Canadian Prime Minister Justin Trudeau is urging the United Nations Security Council to “constrain” North Korea’s nuclear threat.
The council is meeting Monday to discuss the issue. Canada is seeking a seat on the council after the previous Conservative government routinely criticized the body as ineffective and dominated by authoritarian governments.
Trudeau condemned North Korea’s latest missile testing on Sunday but said the UN must step in to contain the rogue state’s “aggressive” military posturing.
North Korea declared over the weekend that it had successfully detonated its sixth nuclear weapon — reportedly a hydrogen bomb — in a test.
In a statement, Trudeau said North Korea “represents a clear and present threat to the safety and security of its neighbors and the international community.”
He called on the security council “to take further decisive action to effectively constrain North Korea’s proliferation efforts,” noting that the hard-line communist state is only driving itself into further isolation by its stubborn insistence on developing its nuclear weapons program.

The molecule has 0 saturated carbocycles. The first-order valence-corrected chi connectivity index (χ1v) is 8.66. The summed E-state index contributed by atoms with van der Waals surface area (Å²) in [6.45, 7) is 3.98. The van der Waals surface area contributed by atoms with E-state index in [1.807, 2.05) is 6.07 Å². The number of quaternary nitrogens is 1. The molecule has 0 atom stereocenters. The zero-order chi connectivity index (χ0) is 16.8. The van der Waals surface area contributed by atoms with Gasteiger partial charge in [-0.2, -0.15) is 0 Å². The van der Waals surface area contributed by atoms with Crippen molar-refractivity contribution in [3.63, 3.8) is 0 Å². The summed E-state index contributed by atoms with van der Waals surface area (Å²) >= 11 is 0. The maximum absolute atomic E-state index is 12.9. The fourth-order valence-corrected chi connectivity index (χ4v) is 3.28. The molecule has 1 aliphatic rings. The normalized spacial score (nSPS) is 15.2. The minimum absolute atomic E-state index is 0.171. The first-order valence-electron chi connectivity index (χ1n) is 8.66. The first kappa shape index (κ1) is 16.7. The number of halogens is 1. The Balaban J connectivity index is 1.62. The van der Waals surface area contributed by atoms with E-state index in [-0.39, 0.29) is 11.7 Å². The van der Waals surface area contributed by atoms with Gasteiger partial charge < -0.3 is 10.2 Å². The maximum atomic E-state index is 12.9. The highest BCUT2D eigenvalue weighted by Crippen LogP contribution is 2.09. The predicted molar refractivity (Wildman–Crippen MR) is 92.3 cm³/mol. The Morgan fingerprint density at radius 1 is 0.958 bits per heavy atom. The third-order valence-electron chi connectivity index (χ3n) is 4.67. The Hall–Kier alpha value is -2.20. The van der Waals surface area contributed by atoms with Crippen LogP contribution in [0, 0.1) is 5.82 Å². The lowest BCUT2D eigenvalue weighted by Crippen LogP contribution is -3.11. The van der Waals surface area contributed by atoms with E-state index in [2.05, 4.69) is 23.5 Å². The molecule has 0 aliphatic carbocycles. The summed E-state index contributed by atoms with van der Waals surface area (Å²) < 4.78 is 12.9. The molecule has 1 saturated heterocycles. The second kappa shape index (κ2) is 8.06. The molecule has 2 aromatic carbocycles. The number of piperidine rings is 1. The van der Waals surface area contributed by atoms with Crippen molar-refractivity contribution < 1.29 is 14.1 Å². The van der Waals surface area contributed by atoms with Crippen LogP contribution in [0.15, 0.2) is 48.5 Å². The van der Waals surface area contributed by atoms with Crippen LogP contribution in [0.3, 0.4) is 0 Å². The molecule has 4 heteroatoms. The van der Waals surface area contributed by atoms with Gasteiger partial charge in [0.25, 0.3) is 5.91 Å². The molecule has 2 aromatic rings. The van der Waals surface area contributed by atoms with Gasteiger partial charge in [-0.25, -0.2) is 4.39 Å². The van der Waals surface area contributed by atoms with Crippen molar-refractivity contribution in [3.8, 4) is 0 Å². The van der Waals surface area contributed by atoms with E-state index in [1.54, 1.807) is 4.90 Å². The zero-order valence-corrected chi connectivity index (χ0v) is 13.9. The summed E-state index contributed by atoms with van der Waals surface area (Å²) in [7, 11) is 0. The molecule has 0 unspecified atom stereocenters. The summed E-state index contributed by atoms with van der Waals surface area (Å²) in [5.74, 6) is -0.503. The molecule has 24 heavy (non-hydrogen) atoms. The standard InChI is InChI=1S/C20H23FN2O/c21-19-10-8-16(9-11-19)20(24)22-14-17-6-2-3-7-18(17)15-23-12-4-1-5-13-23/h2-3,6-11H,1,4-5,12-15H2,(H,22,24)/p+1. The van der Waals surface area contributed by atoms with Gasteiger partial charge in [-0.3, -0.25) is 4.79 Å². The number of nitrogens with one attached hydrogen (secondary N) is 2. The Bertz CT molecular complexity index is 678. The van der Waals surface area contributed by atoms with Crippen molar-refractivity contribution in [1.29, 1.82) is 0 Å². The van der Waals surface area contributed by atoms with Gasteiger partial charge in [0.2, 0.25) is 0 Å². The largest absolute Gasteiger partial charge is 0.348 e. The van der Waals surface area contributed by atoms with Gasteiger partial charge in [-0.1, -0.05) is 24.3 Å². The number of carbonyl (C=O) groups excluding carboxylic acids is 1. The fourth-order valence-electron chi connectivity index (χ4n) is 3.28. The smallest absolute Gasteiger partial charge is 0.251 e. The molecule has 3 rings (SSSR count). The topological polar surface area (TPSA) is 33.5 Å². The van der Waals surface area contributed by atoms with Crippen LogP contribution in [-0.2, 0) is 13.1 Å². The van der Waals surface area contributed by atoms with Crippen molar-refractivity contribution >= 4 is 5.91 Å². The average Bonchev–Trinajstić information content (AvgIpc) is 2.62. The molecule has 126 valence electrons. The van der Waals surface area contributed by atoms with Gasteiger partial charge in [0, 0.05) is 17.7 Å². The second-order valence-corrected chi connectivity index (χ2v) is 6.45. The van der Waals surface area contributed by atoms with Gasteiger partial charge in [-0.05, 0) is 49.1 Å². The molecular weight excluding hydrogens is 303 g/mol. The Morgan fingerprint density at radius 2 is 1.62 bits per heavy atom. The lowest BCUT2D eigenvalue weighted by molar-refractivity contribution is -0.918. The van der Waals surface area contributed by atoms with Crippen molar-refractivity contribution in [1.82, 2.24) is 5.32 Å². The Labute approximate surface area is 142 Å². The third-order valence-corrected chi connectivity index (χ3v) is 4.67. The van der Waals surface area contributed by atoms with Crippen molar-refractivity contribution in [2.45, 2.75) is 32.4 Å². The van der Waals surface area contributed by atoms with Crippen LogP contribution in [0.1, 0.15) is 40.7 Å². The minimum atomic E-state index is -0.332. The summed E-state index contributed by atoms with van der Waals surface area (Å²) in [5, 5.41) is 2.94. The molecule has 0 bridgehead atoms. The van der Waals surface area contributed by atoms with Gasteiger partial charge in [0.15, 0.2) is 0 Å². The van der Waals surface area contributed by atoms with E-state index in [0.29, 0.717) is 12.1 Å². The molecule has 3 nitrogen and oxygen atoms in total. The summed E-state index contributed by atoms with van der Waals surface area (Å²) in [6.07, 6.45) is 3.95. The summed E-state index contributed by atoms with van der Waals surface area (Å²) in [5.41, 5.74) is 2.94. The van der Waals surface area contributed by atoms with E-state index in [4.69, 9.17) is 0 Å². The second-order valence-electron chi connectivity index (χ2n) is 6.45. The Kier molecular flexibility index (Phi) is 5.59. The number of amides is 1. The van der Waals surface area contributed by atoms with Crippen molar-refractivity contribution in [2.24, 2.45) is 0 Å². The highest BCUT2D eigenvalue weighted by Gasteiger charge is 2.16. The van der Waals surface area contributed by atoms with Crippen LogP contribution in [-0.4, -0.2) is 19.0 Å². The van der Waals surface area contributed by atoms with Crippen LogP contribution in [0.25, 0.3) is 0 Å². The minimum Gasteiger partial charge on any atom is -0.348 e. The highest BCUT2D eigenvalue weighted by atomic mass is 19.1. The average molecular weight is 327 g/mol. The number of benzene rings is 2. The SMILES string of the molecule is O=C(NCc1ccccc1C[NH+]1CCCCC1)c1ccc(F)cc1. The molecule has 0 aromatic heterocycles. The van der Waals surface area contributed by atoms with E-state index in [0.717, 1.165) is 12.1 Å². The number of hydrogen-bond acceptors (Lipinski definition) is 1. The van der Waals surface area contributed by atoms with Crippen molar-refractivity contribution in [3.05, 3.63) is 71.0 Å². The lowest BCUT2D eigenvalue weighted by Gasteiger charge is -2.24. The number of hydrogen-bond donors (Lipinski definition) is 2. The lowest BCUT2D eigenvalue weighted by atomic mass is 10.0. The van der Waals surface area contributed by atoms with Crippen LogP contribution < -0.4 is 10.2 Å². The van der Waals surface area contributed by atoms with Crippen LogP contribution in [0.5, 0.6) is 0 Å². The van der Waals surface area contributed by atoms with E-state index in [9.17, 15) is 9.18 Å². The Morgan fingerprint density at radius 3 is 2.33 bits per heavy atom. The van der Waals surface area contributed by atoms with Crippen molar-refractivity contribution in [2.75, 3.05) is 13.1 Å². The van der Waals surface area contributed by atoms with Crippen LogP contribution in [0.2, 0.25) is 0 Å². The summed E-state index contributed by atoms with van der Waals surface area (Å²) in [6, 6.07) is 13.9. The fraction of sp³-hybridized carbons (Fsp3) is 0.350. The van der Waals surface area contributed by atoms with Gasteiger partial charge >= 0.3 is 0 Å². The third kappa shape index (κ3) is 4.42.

Although Trudeau said that Canada supports the work of its allies in the region, including the U.S., South Korea, Japan, the prime minister offered so specifics on how that might be done.
There is increasing pressure on Trudeau to join the U.S. ballistic missile defense (BMD) program — including from members of his own caucus. Two previous Canadian prime ministers have balked at membership, and the plan is routinely confused with the Strategic Defense Initiative of the Ronald Reagan presidency.
But Conservative foreign affairs critic Erin O’Toole, a former Air Force officer, says it is time for Canada to reappraise BMD, given the growing North Korean threat and the fact that any missile it fires will have to travel across Canadian airspace. O’Toole told The Daily Caller Monday that the issue is front and center for Canada’s official opposition: “Our caucus will be talking about the threat environment given the recent tests and rhetoric from North Korea. This will include talking about how we can work with the U.S. to ensure NORAD meets the modern threat environment,” he said.
The House of Commons standing committee on defense will be meeting in the next week to discuss the possibility of a policy change.
The UN Security Council is meeting for the second time Monday to deal with the North Korea crisis. The group agreed to another emergency session after learning of the underground testing of what North Korea says was a hydrogen bomb. The council has also called Kim Jong-un’s firing of a ballistic missile over Japan an “outrageous” act “deliberately undermining regional peace and stability.”